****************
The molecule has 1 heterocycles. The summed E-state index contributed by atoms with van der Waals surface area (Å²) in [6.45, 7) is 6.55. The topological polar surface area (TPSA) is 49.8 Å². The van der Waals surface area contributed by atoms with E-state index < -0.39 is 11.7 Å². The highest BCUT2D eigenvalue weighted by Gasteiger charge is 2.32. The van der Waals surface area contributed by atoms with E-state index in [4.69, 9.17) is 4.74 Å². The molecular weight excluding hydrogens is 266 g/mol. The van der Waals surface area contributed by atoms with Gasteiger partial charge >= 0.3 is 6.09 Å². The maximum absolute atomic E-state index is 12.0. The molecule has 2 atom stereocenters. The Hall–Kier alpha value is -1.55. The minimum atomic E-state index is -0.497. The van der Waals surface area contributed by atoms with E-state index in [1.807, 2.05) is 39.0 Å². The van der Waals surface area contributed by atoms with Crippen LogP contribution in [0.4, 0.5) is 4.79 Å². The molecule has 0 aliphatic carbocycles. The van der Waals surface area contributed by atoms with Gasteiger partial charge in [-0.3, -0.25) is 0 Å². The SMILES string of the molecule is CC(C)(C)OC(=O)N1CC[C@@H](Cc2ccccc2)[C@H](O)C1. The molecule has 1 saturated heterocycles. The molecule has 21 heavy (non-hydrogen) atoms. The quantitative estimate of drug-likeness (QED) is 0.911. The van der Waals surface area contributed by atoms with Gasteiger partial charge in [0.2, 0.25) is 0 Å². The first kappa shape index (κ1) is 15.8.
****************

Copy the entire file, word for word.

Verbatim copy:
The molecule has 1 heterocycles. The summed E-state index contributed by atoms with van der Waals surface area (Å²) in [6.45, 7) is 6.55. The topological polar surface area (TPSA) is 49.8 Å². The van der Waals surface area contributed by atoms with E-state index < -0.39 is 11.7 Å². The highest BCUT2D eigenvalue weighted by Gasteiger charge is 2.32. The van der Waals surface area contributed by atoms with E-state index in [4.69, 9.17) is 4.74 Å². The molecular weight excluding hydrogens is 266 g/mol. The van der Waals surface area contributed by atoms with Gasteiger partial charge >= 0.3 is 6.09 Å². The maximum absolute atomic E-state index is 12.0. The molecule has 2 atom stereocenters. The Hall–Kier alpha value is -1.55. The minimum atomic E-state index is -0.497. The van der Waals surface area contributed by atoms with E-state index in [1.807, 2.05) is 39.0 Å². The van der Waals surface area contributed by atoms with Crippen LogP contribution in [0.4, 0.5) is 4.79 Å². The molecule has 0 aliphatic carbocycles. The van der Waals surface area contributed by atoms with Gasteiger partial charge in [-0.3, -0.25) is 0 Å². The SMILES string of the molecule is CC(C)(C)OC(=O)N1CC[C@@H](Cc2ccccc2)[C@H](O)C1. The molecule has 1 saturated heterocycles. The molecule has 21 heavy (non-hydrogen) atoms. The quantitative estimate of drug-likeness (QED) is 0.911. The van der Waals surface area contributed by atoms with Gasteiger partial charge in [0.2, 0.25) is 0 Å². The first kappa shape index (κ1) is 15.8.